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Research Papers

A Model of the Upper Extremity Using FES for Stroke Rehabilitation

[+] Author and Article Information
Chris T. Freeman, Paul H. Chappell, Paul L. Lewin, Eric Rogers

School of Electronics and Computer Science,  University of Southampton, Highfield, Southampton SO17 1BJ, UK

Ann-Marie Hughes, Jane H. Burridge

School of Health Sciences,  University of Southampton, Highfield, Southampton SO17 1BJ, UK

J Biomech Eng 131(3), 031011 (Jan 07, 2009) (12 pages) doi:10.1115/1.3005332 History: Received February 27, 2008; Revised June 25, 2008; Published January 07, 2009

A model of the upper extremity is developed in which the forearm is constrained to lie in a horizontal plane and electrical stimulation is applied to the triceps muscle. Identification procedures are described to estimate the unknown parameters using tests that can be performed in a short period of time. Examples of identified parameters obtained experimentally are presented for both stroke patients and unimpaired subjects. A discussion concerning the identification’s repeatability, together with results confirming the accuracy of the overall representation, is given. The model has been used during clinical trials in which electrical stimulation is applied to the triceps muscle of a number of stroke patients for the purpose of improving both their performance at reaching tasks and their level of voluntary control over their impaired arm. Its purpose in this context is threefold: Firstly, changes occurring in the levels of stiffness and spasticity in each subject’s arm can be monitored by comparing frictional components of models identified at different times during treatment. Secondly, the model is used to calculate the moments applied during tracking tasks that are due to a patient’s voluntary effort, and it therefore constitutes a useful tool with which to analyze their performance. Thirdly, the model is used to derive the advanced controllers that govern the level of stimulation applied to subjects over the course of the treatment. Details are provided to show how the model is applied in each case, and sample results are shown.

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Copyright © 2009 by American Society of Mechanical Engineers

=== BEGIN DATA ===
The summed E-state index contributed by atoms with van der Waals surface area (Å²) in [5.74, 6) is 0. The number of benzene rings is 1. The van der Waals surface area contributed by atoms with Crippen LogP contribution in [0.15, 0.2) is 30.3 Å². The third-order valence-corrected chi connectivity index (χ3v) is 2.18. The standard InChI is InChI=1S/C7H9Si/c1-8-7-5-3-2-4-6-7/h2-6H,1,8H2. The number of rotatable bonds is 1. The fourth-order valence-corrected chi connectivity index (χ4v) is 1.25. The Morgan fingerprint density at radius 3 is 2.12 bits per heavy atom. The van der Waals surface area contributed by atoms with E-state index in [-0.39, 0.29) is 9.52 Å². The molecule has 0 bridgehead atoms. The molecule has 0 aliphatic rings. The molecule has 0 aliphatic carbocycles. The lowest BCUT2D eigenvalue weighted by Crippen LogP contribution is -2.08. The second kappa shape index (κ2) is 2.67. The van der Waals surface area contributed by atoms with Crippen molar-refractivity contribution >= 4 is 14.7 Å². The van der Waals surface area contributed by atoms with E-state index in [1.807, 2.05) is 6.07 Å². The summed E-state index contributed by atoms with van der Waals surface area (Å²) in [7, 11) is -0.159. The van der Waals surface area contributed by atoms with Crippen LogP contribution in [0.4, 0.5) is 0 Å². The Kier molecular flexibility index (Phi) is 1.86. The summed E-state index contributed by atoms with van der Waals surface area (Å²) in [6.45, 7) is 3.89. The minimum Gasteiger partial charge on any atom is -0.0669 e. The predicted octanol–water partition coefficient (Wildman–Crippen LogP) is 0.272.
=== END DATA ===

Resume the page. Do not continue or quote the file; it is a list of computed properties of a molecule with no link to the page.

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Figures

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Figure 1

Subject using the robotic workstation to perform a tracking task

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Figure 2

Geometry of the combined human arm and robotic arm system

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Figure 3

Geometry of the constrained two-link human arm model

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Figure 5

Elastic friction function components (a) Fae1(ϑu) and (b) Fae2(ϑf) identified for both stroke patients and unimpaired subjects (subjects A and B and C and D, respectively)

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Figure 6

Viscous friction and elastic friction functions (a) Fae1(ϑu), (b) Fae2(ϑf), (c) Fav1(ϑ̇u), and (d) Fav2(ϑ̇f) for subjects A, B, C, and D

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Figure 7

Combined viscous and elastic friction function components Fa1(ϑu,ϑ̇u) and Fa2(ϑf,ϑ̇f) for subjects (a) A, (b) B, (c) C, and (d) D

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Figure 8

Muscle function, Fma(β,β̇), for subjects (a) A, (b) B, (c) C, and (d) D

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Figure 9

Muscle functions (a) Fma1(β) and (b) Fma2(β̇) for subjects A–D

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Figure 10

Simulation (thick line) and experimental (thin line) results for subjects A (solid line) and B (dashed line) in (a) ϑu and (b) ϑf directions using u(t)=75(1−cos(2πt∕5))

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Figure 13

Experimental data from six trials of a repeated task for subject D using voluntary effort and FES: (a) applied FES pulsewidth, (b) ΔTu, (c) ΔTβ, and (d) approximate voluntary stimulation, vk

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Figure 4

Experimental results from subject D showing (a) stimulation ramp input, u, and recorded elbow torque, (b) deconvolved elbow torque plotted against pulse width with fitted function hIRC(u), and (c) modeled torque g(u,t) and original elbow torque

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Figure 11

Simulation (thick line) and experimental (thin line) results for subjects C (solid line) and D (dashed line) in (a) ϑu and (b) ϑf directions using u(t)=75(1−cos(2πt∕5))

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Figure 12

Moments developed by voluntary action during a reaching task for subject D, (a) about the shoulder and (b) about the elbow, calculated using the identified arm model. The torques necessary to complete the task perfectly are given for subject D and for an unimpaired subject (subject A).

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